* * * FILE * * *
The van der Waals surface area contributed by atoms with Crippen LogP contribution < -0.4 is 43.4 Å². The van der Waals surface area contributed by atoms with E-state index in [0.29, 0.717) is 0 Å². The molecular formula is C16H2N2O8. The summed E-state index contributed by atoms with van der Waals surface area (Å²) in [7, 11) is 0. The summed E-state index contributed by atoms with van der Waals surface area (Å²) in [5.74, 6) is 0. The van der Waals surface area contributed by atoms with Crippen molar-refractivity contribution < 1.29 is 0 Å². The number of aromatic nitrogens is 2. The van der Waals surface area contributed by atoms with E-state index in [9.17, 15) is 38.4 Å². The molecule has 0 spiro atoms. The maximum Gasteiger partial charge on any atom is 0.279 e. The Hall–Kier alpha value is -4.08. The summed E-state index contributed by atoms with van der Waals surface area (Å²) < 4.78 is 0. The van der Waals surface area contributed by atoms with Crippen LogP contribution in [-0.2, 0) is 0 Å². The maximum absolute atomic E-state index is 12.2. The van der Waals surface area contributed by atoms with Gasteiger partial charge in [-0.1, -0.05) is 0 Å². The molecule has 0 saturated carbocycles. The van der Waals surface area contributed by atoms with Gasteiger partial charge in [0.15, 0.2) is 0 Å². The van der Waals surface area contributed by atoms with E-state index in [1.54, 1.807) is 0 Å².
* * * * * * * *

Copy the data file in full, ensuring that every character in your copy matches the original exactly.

The van der Waals surface area contributed by atoms with Crippen LogP contribution < -0.4 is 43.4 Å². The van der Waals surface area contributed by atoms with E-state index in [0.29, 0.717) is 0 Å². The molecular formula is C16H2N2O8. The summed E-state index contributed by atoms with van der Waals surface area (Å²) in [7, 11) is 0. The summed E-state index contributed by atoms with van der Waals surface area (Å²) in [5.74, 6) is 0. The van der Waals surface area contributed by atoms with Crippen molar-refractivity contribution < 1.29 is 0 Å². The number of aromatic nitrogens is 2. The van der Waals surface area contributed by atoms with E-state index in [9.17, 15) is 38.4 Å². The molecule has 0 spiro atoms. The maximum Gasteiger partial charge on any atom is 0.279 e. The Hall–Kier alpha value is -4.08. The summed E-state index contributed by atoms with van der Waals surface area (Å²) < 4.78 is 0. The van der Waals surface area contributed by atoms with Crippen LogP contribution in [-0.2, 0) is 0 Å². The maximum absolute atomic E-state index is 12.2. The van der Waals surface area contributed by atoms with Gasteiger partial charge in [-0.1, -0.05) is 0 Å². The molecule has 0 saturated carbocycles. The van der Waals surface area contributed by atoms with Gasteiger partial charge in [0.15, 0.2) is 0 Å². The van der Waals surface area contributed by atoms with E-state index in [1.54, 1.807) is 0 Å².